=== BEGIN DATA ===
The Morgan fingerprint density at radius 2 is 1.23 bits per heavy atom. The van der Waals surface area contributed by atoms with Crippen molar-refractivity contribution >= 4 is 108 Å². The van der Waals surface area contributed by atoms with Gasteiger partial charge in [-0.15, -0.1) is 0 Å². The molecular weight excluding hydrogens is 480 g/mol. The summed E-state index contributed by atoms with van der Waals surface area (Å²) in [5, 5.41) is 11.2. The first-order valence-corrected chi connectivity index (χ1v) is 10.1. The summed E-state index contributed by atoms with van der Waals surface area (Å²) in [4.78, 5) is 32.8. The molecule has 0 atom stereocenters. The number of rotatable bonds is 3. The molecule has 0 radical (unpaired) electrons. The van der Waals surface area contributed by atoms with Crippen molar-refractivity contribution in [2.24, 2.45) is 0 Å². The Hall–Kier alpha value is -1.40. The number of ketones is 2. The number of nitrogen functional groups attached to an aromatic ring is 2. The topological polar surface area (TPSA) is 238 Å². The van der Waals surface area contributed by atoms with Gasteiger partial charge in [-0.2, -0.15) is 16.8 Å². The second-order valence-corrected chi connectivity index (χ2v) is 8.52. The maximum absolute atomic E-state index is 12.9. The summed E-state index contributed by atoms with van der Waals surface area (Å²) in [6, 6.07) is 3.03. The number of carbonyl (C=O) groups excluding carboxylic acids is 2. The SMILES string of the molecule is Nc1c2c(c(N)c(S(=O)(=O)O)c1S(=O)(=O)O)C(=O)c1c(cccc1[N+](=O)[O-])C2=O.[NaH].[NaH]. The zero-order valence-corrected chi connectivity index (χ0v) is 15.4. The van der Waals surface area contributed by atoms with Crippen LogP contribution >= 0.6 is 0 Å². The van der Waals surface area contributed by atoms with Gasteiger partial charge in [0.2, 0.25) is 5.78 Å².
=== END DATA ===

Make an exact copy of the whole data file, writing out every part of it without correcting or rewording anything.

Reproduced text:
The Morgan fingerprint density at radius 2 is 1.23 bits per heavy atom. The van der Waals surface area contributed by atoms with Crippen molar-refractivity contribution >= 4 is 108 Å². The van der Waals surface area contributed by atoms with Gasteiger partial charge in [-0.15, -0.1) is 0 Å². The molecular weight excluding hydrogens is 480 g/mol. The summed E-state index contributed by atoms with van der Waals surface area (Å²) in [5, 5.41) is 11.2. The first-order valence-corrected chi connectivity index (χ1v) is 10.1. The summed E-state index contributed by atoms with van der Waals surface area (Å²) in [4.78, 5) is 32.8. The molecule has 0 atom stereocenters. The number of rotatable bonds is 3. The molecule has 0 radical (unpaired) electrons. The van der Waals surface area contributed by atoms with Crippen molar-refractivity contribution in [2.24, 2.45) is 0 Å². The Hall–Kier alpha value is -1.40. The number of ketones is 2. The number of nitrogen functional groups attached to an aromatic ring is 2. The topological polar surface area (TPSA) is 238 Å². The van der Waals surface area contributed by atoms with Gasteiger partial charge in [-0.2, -0.15) is 16.8 Å². The second-order valence-corrected chi connectivity index (χ2v) is 8.52. The maximum absolute atomic E-state index is 12.9. The summed E-state index contributed by atoms with van der Waals surface area (Å²) in [6, 6.07) is 3.03. The number of carbonyl (C=O) groups excluding carboxylic acids is 2. The SMILES string of the molecule is Nc1c2c(c(N)c(S(=O)(=O)O)c1S(=O)(=O)O)C(=O)c1c(cccc1[N+](=O)[O-])C2=O.[NaH].[NaH]. The zero-order valence-corrected chi connectivity index (χ0v) is 15.4. The van der Waals surface area contributed by atoms with Crippen LogP contribution >= 0.6 is 0 Å². The van der Waals surface area contributed by atoms with Gasteiger partial charge in [0.2, 0.25) is 5.78 Å².